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Summer Reading 2017

Information to guide you in your 2017 Summer Reading

Why Choose This Book?

Brave New World,

by Aldous Huxley (1932)

A perfect "Utopia" has been engineered in the year AD 2540 ( or 632 A.F. -- After Ford), thanks to genetic engineering, pharmaceuticals, psychology,  social stratification, and entertainment. What happens when a "Savage" is brought into this world?

What to Know About the Book Before You Read It.

This book is an interesting contrast to 1984, in that it envisions a future totalitarian utopia, instead of a dystopia.

This is a work of Satire, which uses exaggeration to  ridicule or critique  aspects of government and society.

Advanced technology has brought about a Utopia by manipulation and over-stimulation.

 

 

SEE BELOW for more background, relevance, etc.

More About the Book

O wonder!
How many goodly creatures are there here!
How beauteous mankind is! O brave new world,
That has such people in't.

— William Shakespeare, The Tempest, Act V, Scene I, ll. 203–206

The Author - Aldous Huxley

Aldous Huxley on Techno Dictators -  PBS "Blank on Blank"

[This section is for links, content, about STUFF HAPPENING CURRENTLY  that ties in to things in the book]

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[for fun stuff about the book -- pop culture references, parodies, other cool things]

Things to Think About While You Read

       1. The novel has a sense that everyone has their place and are predestined into a class through the use of technology and their physical presence:   “Standard men and women; in uniform batches” (Huxley 7).  How does the use of technology in creating a class system impact the novel and how do we see technology separating us into classes today?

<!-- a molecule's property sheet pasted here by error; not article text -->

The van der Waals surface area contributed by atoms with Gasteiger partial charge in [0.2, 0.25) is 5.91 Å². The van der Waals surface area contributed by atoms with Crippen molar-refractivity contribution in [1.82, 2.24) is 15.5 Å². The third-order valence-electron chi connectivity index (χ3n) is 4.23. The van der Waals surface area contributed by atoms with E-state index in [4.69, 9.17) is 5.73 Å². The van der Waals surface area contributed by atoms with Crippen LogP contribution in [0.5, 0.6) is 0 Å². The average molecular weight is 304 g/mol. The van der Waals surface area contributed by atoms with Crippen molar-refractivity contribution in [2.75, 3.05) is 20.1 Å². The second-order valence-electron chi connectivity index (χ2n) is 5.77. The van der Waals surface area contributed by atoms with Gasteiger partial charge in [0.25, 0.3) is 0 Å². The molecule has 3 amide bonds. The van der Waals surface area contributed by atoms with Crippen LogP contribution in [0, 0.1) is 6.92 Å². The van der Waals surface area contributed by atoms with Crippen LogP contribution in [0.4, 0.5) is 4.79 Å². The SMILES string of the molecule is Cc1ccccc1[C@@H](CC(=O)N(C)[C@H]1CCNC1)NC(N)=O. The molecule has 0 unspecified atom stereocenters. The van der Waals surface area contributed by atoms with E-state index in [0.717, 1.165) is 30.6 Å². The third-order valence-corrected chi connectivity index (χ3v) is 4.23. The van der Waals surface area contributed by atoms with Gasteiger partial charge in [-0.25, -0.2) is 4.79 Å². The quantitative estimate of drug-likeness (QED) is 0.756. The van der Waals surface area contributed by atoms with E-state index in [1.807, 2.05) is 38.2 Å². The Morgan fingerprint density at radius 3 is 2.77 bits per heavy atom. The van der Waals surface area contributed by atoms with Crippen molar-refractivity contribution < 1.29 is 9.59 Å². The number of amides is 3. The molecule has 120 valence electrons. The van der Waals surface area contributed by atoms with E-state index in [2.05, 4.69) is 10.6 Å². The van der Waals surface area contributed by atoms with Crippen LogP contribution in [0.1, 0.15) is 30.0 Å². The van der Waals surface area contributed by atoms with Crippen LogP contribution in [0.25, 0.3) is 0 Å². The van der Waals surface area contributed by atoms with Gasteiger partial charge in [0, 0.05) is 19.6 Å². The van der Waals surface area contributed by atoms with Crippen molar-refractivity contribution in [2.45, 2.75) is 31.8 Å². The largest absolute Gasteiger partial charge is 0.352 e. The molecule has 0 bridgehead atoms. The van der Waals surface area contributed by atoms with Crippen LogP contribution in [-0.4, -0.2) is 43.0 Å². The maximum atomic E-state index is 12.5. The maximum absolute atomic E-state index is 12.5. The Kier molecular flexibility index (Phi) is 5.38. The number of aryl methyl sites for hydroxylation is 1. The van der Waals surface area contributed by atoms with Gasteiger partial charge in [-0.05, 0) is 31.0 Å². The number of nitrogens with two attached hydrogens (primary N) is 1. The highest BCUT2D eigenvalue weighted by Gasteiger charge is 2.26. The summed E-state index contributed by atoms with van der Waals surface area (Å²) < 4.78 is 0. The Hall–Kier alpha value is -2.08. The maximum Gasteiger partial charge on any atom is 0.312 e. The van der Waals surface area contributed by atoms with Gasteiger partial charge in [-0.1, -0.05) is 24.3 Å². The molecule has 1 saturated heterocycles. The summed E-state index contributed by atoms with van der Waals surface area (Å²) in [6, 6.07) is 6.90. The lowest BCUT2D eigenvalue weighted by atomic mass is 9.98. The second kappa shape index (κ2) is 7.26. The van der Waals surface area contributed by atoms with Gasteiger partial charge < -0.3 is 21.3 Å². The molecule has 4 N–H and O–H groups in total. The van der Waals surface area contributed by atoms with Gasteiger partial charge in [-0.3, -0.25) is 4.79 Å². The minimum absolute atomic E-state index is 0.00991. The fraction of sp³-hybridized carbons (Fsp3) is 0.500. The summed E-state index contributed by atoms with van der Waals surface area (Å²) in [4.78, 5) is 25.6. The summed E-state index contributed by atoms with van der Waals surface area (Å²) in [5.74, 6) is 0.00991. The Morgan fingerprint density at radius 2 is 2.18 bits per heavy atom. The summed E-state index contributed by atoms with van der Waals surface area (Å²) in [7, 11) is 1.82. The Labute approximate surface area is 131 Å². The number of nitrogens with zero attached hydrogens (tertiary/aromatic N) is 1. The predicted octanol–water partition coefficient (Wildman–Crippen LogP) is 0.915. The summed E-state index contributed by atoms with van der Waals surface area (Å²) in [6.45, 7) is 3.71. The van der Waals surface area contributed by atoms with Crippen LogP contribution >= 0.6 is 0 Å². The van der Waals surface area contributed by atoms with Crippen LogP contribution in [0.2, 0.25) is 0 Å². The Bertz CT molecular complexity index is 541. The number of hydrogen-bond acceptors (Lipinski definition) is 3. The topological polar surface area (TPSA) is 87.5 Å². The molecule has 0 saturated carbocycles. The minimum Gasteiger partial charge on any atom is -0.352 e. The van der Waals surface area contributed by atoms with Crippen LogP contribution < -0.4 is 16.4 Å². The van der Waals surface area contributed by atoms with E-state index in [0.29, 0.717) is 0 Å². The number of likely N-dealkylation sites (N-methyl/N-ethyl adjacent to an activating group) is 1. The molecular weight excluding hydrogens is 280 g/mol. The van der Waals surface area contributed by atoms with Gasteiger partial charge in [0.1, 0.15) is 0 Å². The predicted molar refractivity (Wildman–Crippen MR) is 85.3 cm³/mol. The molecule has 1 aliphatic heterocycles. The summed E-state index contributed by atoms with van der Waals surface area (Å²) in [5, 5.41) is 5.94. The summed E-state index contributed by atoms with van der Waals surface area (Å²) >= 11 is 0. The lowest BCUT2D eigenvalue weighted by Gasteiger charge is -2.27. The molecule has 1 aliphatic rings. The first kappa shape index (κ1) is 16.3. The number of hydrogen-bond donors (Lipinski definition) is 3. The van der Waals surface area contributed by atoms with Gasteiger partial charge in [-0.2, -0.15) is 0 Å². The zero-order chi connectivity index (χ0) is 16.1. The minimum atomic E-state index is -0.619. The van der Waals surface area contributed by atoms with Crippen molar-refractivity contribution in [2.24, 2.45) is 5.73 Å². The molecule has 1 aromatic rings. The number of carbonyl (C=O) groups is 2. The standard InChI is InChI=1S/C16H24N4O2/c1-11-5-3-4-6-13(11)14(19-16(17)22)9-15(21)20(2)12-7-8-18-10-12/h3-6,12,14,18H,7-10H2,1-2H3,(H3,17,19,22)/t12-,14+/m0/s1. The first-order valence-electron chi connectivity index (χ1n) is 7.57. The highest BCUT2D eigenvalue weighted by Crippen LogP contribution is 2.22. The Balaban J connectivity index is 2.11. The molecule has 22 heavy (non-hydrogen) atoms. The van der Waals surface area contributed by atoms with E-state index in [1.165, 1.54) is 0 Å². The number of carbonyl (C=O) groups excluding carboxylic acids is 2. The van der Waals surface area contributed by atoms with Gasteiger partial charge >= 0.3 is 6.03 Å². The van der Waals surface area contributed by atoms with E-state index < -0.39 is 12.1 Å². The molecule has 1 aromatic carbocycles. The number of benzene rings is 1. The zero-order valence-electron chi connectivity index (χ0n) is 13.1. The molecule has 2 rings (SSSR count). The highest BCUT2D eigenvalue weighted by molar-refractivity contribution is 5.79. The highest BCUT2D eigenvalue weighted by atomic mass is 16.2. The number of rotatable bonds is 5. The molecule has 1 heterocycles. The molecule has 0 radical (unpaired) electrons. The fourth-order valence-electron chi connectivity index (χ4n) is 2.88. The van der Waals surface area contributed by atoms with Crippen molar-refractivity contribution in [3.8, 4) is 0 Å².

2. “The greater a man’s talents, the greater his power to lead astray” (Huxley 148).  What is our responsibility, if we have one, as it pertains to digital citizenship and how we communicate within a digital world?

    3. “Yes that’s just like you.  Getting rid of everything unpleasant instead of learning to put up with it” (Huxley 238).  What are the unpleasant issues surrounding our world and how do we continue to be progressive and not “put up with it”?

    4.  Do we as citizens have the right to know ALL of the projects and studies that our government is conducting or is it better for society as a whole to not have all of the information available?

   5. What would the reservation in the novel represent in 2017 American society?  Who would be there?  Would anyone choose to go there?

 

Theme-based Guided Questions for all Books

Consider these questions as you are reading your book. Having answers to them, with quotations from the book (cite page number) as supporting evidence will be very helpful when it is time to discuss and assess your reading.

1. When was your book written? When does it take place? How does that compare to 2017?

2. Who holds power or authority in your book?  

  • What role does technology play in creating or maintaining that authority?  
  • What role does communication or language play in creating or maintaining that authority?

3. How does technology affect the daily lives of the characters in your book?

  • What role does technology play in communication between characters?
  • Who has access to technology?
  • How does the technology compare to today's technology?

4. What kinds of information or media is communicated in your book? -- News? Advertising? Entertainment? Education? Propaganda? etc?

  • Who creates it, and for what purpose?
  • Who controls it, and for what purpose?
  • Who consumes it, and for what purpose?

Read More...

Gale - Opposing Viewpoints